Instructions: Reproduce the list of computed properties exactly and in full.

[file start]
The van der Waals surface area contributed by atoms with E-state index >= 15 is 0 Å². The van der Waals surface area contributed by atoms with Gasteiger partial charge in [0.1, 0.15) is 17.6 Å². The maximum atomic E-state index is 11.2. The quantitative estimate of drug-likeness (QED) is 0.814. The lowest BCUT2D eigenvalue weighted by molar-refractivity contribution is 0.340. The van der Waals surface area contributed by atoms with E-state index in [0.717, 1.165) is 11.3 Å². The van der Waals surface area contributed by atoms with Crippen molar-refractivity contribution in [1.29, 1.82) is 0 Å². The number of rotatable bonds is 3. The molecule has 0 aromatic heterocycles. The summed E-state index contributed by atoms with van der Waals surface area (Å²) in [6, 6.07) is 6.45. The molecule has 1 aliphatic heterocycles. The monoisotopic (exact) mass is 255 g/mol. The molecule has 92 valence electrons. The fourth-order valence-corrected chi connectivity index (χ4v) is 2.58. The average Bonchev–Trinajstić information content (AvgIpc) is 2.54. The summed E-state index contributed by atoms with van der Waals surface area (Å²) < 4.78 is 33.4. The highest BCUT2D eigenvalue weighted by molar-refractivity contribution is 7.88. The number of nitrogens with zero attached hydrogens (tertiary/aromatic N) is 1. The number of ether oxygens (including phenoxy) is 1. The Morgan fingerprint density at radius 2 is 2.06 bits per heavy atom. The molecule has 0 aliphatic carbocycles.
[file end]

The van der Waals surface area contributed by atoms with E-state index >= 15 is 0 Å². The van der Waals surface area contributed by atoms with Gasteiger partial charge in [0.1, 0.15) is 17.6 Å². The maximum atomic E-state index is 11.2. The quantitative estimate of drug-likeness (QED) is 0.814. The lowest BCUT2D eigenvalue weighted by molar-refractivity contribution is 0.340. The van der Waals surface area contributed by atoms with E-state index in [0.717, 1.165) is 11.3 Å². The van der Waals surface area contributed by atoms with Crippen molar-refractivity contribution in [1.29, 1.82) is 0 Å². The number of rotatable bonds is 3. The molecule has 0 aromatic heterocycles. The summed E-state index contributed by atoms with van der Waals surface area (Å²) in [6, 6.07) is 6.45. The molecule has 1 aliphatic heterocycles. The monoisotopic (exact) mass is 255 g/mol. The molecule has 92 valence electrons. The fourth-order valence-corrected chi connectivity index (χ4v) is 2.58. The average Bonchev–Trinajstić information content (AvgIpc) is 2.54. The summed E-state index contributed by atoms with van der Waals surface area (Å²) < 4.78 is 33.4. The highest BCUT2D eigenvalue weighted by molar-refractivity contribution is 7.88. The number of nitrogens with zero attached hydrogens (tertiary/aromatic N) is 1. The number of ether oxygens (including phenoxy) is 1. The Morgan fingerprint density at radius 2 is 2.06 bits per heavy atom. The molecule has 0 aliphatic carbocycles.